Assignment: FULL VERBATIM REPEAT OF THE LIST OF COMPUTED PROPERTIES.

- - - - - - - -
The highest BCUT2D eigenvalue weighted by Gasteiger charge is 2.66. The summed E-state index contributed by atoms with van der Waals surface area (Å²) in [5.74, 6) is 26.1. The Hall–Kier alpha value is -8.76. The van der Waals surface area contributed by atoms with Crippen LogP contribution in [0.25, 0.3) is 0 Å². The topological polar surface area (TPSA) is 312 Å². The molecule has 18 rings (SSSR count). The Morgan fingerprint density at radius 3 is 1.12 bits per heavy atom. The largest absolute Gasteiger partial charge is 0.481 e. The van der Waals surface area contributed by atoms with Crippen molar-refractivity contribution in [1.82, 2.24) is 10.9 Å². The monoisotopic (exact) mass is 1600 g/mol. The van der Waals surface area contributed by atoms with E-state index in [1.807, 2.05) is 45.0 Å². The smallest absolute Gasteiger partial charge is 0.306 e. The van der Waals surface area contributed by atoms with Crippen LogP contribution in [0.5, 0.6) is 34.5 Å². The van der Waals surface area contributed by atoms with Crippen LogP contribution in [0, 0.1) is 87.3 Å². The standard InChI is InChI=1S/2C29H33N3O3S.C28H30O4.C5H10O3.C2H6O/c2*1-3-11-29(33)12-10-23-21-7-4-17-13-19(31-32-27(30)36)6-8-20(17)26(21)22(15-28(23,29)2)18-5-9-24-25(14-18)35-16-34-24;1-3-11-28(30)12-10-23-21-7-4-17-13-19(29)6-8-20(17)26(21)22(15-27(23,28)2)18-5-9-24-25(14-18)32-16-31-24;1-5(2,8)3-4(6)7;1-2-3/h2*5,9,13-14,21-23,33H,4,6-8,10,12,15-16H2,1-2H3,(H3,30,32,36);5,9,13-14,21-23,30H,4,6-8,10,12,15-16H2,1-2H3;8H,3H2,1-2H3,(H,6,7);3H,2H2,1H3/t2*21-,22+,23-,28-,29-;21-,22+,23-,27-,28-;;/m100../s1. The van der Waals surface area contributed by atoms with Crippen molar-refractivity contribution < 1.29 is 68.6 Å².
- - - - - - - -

The highest BCUT2D eigenvalue weighted by Gasteiger charge is 2.66. The summed E-state index contributed by atoms with van der Waals surface area (Å²) in [5.74, 6) is 26.1. The Hall–Kier alpha value is -8.76. The van der Waals surface area contributed by atoms with Crippen LogP contribution in [0.25, 0.3) is 0 Å². The topological polar surface area (TPSA) is 312 Å². The molecule has 18 rings (SSSR count). The Morgan fingerprint density at radius 3 is 1.12 bits per heavy atom. The largest absolute Gasteiger partial charge is 0.481 e. The van der Waals surface area contributed by atoms with Crippen molar-refractivity contribution in [1.82, 2.24) is 10.9 Å². The monoisotopic (exact) mass is 1600 g/mol. The van der Waals surface area contributed by atoms with E-state index in [1.807, 2.05) is 45.0 Å². The smallest absolute Gasteiger partial charge is 0.306 e. The van der Waals surface area contributed by atoms with Crippen LogP contribution in [0.5, 0.6) is 34.5 Å². The van der Waals surface area contributed by atoms with Crippen LogP contribution in [0, 0.1) is 87.3 Å². The standard InChI is InChI=1S/2C29H33N3O3S.C28H30O4.C5H10O3.C2H6O/c2*1-3-11-29(33)12-10-23-21-7-4-17-13-19(31-32-27(30)36)6-8-20(17)26(21)22(15-28(23,29)2)18-5-9-24-25(14-18)35-16-34-24;1-3-11-28(30)12-10-23-21-7-4-17-13-19(29)6-8-20(17)26(21)22(15-27(23,28)2)18-5-9-24-25(14-18)32-16-31-24;1-5(2,8)3-4(6)7;1-2-3/h2*5,9,13-14,21-23,33H,4,6-8,10,12,15-16H2,1-2H3,(H3,30,32,36);5,9,13-14,21-23,30H,4,6-8,10,12,15-16H2,1-2H3;8H,3H2,1-2H3,(H,6,7);3H,2H2,1H3/t2*21-,22+,23-,28-,29-;21-,22+,23-,27-,28-;;/m100../s1. The van der Waals surface area contributed by atoms with Crippen molar-refractivity contribution < 1.29 is 68.6 Å².